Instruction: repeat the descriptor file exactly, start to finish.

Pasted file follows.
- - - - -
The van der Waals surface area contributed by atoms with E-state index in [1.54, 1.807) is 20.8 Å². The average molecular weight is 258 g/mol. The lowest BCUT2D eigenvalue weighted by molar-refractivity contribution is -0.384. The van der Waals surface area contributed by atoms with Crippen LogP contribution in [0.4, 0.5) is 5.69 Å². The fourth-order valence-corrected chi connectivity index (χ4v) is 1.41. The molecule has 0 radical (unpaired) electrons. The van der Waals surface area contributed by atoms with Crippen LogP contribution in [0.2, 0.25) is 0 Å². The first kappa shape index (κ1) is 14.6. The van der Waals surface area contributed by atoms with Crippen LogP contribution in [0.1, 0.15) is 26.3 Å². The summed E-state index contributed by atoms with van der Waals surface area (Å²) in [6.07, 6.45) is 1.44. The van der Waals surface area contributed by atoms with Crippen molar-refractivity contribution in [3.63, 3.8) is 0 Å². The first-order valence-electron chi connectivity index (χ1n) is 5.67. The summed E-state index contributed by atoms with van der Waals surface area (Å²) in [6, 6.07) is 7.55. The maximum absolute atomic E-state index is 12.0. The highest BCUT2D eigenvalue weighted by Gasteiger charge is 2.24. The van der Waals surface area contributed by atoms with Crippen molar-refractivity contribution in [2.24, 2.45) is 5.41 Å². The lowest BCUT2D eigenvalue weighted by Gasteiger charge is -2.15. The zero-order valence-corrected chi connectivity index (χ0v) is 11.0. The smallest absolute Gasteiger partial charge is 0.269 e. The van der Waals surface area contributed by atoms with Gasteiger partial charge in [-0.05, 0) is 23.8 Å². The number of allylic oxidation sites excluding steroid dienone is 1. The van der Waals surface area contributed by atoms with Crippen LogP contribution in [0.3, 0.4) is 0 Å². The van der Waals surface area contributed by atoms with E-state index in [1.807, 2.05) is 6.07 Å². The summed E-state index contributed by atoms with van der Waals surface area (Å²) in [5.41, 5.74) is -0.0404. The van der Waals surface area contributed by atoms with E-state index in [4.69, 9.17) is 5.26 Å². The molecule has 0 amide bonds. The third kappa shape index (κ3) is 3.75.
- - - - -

The van der Waals surface area contributed by atoms with E-state index in [1.54, 1.807) is 20.8 Å². The average molecular weight is 258 g/mol. The lowest BCUT2D eigenvalue weighted by molar-refractivity contribution is -0.384. The van der Waals surface area contributed by atoms with Crippen LogP contribution in [0.4, 0.5) is 5.69 Å². The fourth-order valence-corrected chi connectivity index (χ4v) is 1.41. The molecule has 0 radical (unpaired) electrons. The van der Waals surface area contributed by atoms with Crippen LogP contribution in [0.2, 0.25) is 0 Å². The first kappa shape index (κ1) is 14.6. The van der Waals surface area contributed by atoms with Crippen LogP contribution in [0.1, 0.15) is 26.3 Å². The summed E-state index contributed by atoms with van der Waals surface area (Å²) in [6.07, 6.45) is 1.44. The van der Waals surface area contributed by atoms with Crippen molar-refractivity contribution in [3.63, 3.8) is 0 Å². The first-order valence-electron chi connectivity index (χ1n) is 5.67. The summed E-state index contributed by atoms with van der Waals surface area (Å²) in [6, 6.07) is 7.55. The maximum absolute atomic E-state index is 12.0. The highest BCUT2D eigenvalue weighted by Gasteiger charge is 2.24. The van der Waals surface area contributed by atoms with Crippen molar-refractivity contribution in [2.24, 2.45) is 5.41 Å². The lowest BCUT2D eigenvalue weighted by Gasteiger charge is -2.15. The zero-order valence-corrected chi connectivity index (χ0v) is 11.0. The smallest absolute Gasteiger partial charge is 0.269 e. The van der Waals surface area contributed by atoms with Gasteiger partial charge in [-0.05, 0) is 23.8 Å². The number of allylic oxidation sites excluding steroid dienone is 1. The van der Waals surface area contributed by atoms with Crippen LogP contribution in [0.3, 0.4) is 0 Å². The van der Waals surface area contributed by atoms with E-state index in [1.807, 2.05) is 6.07 Å². The summed E-state index contributed by atoms with van der Waals surface area (Å²) in [5.41, 5.74) is -0.0404. The van der Waals surface area contributed by atoms with E-state index in [4.69, 9.17) is 5.26 Å². The molecule has 0 amide bonds. The third kappa shape index (κ3) is 3.75.